Danny Says

Movie Information

The Story: Documentary following unassuming impresario Danny Fields, who changed the face of American music in the '70s. The Lowdown: Brendan Toller's doc shines new light on a man who cast a long shadow, exploring Fields' involvement with the most prominent bands of the late-hippie and early-punk eras.
Genre: Music documentary
Director: Brendan Toller
Starring: Danny Fields, Iggy Pop, Tommy Ramone, Alice Cooper, John Cameron Mitchell, Seymour Stein, Jac Holzman, Legs McNeil
Rated: NR

dannysays1-1600x900-c-defaultIf you’ve listened to music in the last 50 years, you’ve probably heard (and liked) something touched by Danny Fields. While it’s nigh impossible to classify what exactly Field’s various jobs in the music industry entailed, Danny Says details them all through its subject’s unique perspective.


Brendan Toller’s documentary follows Fields (born Daniel Feinberg to an upper-middle-class Jewish family in Queens) as he transitions from adolescent outcast to collegiate superstar at Penn, and then Harvard Law dropout … and that’s when things start to get interesting. Openly homosexual from an early age, Feinberg (anglicized to Fields) drifted to pre-Stonewall-era Greenwich Village, where he fell in with Warhol’s Factory set before transitioning into a brief tenure covering pop music for teen magazines … and that’s when things get REALLY interesting. Fields talked his way into a job with Elektra Records handling publicity for The Doors as the “company freak” before becoming inextricably linked with New York’s burgeoning punk rock scene, going on to discover such pivotal bands as MC5, the Stooges and the Ramones. In short, the guy has had an undeniably interesting life.



Danny Says is a fitting counterpoint to Ron Howard’s recent Beatles doc, as that film touches on the “bigger than Jesus” story that plagued the Fab Four with death threats and KKK boycotts, while Danny introduces you to the man responsible for running it in the first place. Where Toller’s documentary really succeeds is in its ability to seamlessly juggle memoir-based interviews with Fields (culled from over 250 hours of footage) alongside countless hours of audio and video recordings of the famed personages whose lives intersected his, all while still managing to deliver a coherent narrative. If you’re intrigued by the prospect of hearing stories about Fields trying his luck as a drug-fueled matchmaker between Jim Morrison and Nico or borrowing money from his mom to buy a drum kit so he could secure his gig managing the Ramones, then this is probably a film you need to see. Watching Iggy Pop tell the story of how Fields introduced him to cocaine or listening to Lou Reed’s gushing enthusiasm as Fields plays him a Ramones album for the first time are worth the price of admission alone — and the name-dropping could go on and on.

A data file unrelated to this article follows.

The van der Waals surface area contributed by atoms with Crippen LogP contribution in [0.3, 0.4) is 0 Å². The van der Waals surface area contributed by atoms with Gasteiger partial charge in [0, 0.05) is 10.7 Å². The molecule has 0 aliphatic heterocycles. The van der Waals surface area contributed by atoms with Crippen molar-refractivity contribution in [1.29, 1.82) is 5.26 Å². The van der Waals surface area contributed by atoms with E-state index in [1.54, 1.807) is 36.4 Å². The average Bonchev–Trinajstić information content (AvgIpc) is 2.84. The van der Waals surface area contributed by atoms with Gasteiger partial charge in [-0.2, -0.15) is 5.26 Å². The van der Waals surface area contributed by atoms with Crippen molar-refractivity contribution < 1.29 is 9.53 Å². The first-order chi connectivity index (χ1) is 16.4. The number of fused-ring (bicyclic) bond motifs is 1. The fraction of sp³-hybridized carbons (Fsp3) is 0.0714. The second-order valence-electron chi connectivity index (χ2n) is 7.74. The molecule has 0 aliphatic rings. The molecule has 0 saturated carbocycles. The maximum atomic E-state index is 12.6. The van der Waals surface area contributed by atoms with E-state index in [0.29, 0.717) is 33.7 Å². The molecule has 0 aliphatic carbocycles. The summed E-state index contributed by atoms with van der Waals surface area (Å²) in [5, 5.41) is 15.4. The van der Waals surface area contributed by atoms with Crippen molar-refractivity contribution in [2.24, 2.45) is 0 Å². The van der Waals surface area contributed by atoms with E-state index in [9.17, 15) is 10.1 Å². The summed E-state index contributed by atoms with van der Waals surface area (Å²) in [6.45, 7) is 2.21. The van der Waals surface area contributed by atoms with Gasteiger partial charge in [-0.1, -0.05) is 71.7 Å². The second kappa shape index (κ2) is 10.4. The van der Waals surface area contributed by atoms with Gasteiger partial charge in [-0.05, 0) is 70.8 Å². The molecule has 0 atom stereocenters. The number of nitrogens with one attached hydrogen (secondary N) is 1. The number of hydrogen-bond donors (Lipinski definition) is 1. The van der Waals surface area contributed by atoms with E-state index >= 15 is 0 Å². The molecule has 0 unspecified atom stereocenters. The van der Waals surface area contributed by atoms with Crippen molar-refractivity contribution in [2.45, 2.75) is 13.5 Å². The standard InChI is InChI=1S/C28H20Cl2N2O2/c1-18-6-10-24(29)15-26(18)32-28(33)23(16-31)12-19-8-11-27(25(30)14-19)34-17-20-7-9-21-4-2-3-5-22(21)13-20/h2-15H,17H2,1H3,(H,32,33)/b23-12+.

Toller’s film is obviously a labor of love, crowdfunded on Kickstarter before being picked up for distribution on the festival circuit by Magnolia Pictures. The filmmaker’s affinity for his subject can be both a blessing and curse as he occasionally allows Fields to dwell too long on some topics and never really presses on any of the contextual questions that might’ve helped to put Fields’ life and legacy into clearer focus. The story ends somewhat abruptly after Fields was replaced as the Ramones’ manager, leaving the audience to wonder what he’s been up to for the last 30 years or so, but these quibbles don’t diminish the fact that Danny Fields is a man whose personality and tastes have influenced popular culture to an extent disproportionate with his relatively limited notoriety.


The title of this film is taken from a Ramones song written about Fields, and that alone should give you some indication of his prominence in music history. If the man himself still remains something of a mystery, Toller’s documentary has nevertheless shed some light on a significant figure whose role in shaping American culture has been overlooked for far too long. Not Rated.

Opens Friday at Grail Moviehouse


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